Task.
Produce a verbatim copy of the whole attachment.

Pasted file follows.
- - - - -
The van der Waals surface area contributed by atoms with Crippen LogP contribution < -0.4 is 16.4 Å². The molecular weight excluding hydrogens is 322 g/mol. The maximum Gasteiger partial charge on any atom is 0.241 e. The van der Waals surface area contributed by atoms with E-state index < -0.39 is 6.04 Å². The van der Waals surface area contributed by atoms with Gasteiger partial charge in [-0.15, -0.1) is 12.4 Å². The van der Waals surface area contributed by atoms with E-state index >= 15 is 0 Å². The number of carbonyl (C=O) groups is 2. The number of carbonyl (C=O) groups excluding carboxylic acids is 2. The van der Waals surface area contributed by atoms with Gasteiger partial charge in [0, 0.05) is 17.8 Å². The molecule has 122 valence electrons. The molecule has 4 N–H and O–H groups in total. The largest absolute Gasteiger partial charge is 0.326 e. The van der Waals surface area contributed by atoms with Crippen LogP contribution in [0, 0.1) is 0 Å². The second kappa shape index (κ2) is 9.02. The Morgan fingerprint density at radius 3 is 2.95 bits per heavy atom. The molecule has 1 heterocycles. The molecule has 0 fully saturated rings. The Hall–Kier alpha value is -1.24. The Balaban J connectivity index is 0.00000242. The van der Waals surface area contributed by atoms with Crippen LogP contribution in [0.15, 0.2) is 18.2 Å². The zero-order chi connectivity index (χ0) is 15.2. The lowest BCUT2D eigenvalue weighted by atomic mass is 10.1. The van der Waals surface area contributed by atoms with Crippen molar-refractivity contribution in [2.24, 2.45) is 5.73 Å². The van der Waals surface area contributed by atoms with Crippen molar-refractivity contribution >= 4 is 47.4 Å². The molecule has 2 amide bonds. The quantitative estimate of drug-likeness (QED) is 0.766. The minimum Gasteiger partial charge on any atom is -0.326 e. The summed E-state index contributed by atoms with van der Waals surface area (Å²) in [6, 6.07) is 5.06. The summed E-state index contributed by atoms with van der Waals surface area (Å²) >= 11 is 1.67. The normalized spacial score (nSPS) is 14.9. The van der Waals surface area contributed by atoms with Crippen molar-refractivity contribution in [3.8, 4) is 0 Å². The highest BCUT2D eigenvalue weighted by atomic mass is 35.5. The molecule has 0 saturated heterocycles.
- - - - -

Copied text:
The van der Waals surface area contributed by atoms with Crippen LogP contribution < -0.4 is 16.4 Å². The molecular weight excluding hydrogens is 322 g/mol. The maximum Gasteiger partial charge on any atom is 0.241 e. The van der Waals surface area contributed by atoms with E-state index < -0.39 is 6.04 Å². The van der Waals surface area contributed by atoms with Gasteiger partial charge in [-0.15, -0.1) is 12.4 Å². The van der Waals surface area contributed by atoms with E-state index >= 15 is 0 Å². The number of carbonyl (C=O) groups is 2. The number of carbonyl (C=O) groups excluding carboxylic acids is 2. The van der Waals surface area contributed by atoms with Gasteiger partial charge in [0, 0.05) is 17.8 Å². The molecule has 122 valence electrons. The molecule has 4 N–H and O–H groups in total. The largest absolute Gasteiger partial charge is 0.326 e. The van der Waals surface area contributed by atoms with Crippen LogP contribution in [0, 0.1) is 0 Å². The second kappa shape index (κ2) is 9.02. The Morgan fingerprint density at radius 3 is 2.95 bits per heavy atom. The molecule has 1 heterocycles. The molecule has 0 fully saturated rings. The Hall–Kier alpha value is -1.24. The Balaban J connectivity index is 0.00000242. The van der Waals surface area contributed by atoms with Crippen LogP contribution in [0.15, 0.2) is 18.2 Å². The zero-order chi connectivity index (χ0) is 15.2. The lowest BCUT2D eigenvalue weighted by atomic mass is 10.1. The van der Waals surface area contributed by atoms with Crippen molar-refractivity contribution in [2.24, 2.45) is 5.73 Å². The van der Waals surface area contributed by atoms with Crippen molar-refractivity contribution >= 4 is 47.4 Å². The molecule has 2 amide bonds. The quantitative estimate of drug-likeness (QED) is 0.766. The minimum Gasteiger partial charge on any atom is -0.326 e. The summed E-state index contributed by atoms with van der Waals surface area (Å²) in [6, 6.07) is 5.06. The summed E-state index contributed by atoms with van der Waals surface area (Å²) >= 11 is 1.67. The normalized spacial score (nSPS) is 14.9. The van der Waals surface area contributed by atoms with Crippen molar-refractivity contribution in [3.8, 4) is 0 Å². The highest BCUT2D eigenvalue weighted by atomic mass is 35.5. The molecule has 0 saturated heterocycles.